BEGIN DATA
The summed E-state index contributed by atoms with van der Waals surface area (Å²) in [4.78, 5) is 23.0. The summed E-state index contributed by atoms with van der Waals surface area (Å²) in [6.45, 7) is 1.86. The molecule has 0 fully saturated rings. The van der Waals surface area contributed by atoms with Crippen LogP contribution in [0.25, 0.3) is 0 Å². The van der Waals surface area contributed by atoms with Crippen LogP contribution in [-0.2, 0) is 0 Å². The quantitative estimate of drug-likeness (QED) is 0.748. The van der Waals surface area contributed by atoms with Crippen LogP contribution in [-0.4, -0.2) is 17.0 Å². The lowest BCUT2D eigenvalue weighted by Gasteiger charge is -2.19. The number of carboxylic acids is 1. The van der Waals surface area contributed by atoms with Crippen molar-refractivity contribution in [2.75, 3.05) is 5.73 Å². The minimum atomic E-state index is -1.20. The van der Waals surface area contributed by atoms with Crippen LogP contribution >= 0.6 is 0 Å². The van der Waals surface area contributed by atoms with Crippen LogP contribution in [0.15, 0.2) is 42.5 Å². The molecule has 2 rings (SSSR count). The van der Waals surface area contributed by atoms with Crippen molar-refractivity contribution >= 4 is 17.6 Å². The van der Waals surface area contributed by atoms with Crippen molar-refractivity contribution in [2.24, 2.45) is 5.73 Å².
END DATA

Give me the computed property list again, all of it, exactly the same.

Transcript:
The summed E-state index contributed by atoms with van der Waals surface area (Å²) in [4.78, 5) is 23.0. The summed E-state index contributed by atoms with van der Waals surface area (Å²) in [6.45, 7) is 1.86. The molecule has 0 fully saturated rings. The van der Waals surface area contributed by atoms with Crippen LogP contribution in [0.25, 0.3) is 0 Å². The van der Waals surface area contributed by atoms with Crippen LogP contribution in [-0.2, 0) is 0 Å². The quantitative estimate of drug-likeness (QED) is 0.748. The van der Waals surface area contributed by atoms with Crippen LogP contribution in [-0.4, -0.2) is 17.0 Å². The lowest BCUT2D eigenvalue weighted by Gasteiger charge is -2.19. The number of carboxylic acids is 1. The van der Waals surface area contributed by atoms with Crippen molar-refractivity contribution in [2.75, 3.05) is 5.73 Å². The minimum atomic E-state index is -1.20. The van der Waals surface area contributed by atoms with Crippen LogP contribution >= 0.6 is 0 Å². The van der Waals surface area contributed by atoms with Crippen LogP contribution in [0.15, 0.2) is 42.5 Å². The molecule has 2 rings (SSSR count). The van der Waals surface area contributed by atoms with Crippen molar-refractivity contribution >= 4 is 17.6 Å². The van der Waals surface area contributed by atoms with Crippen molar-refractivity contribution in [2.24, 2.45) is 5.73 Å².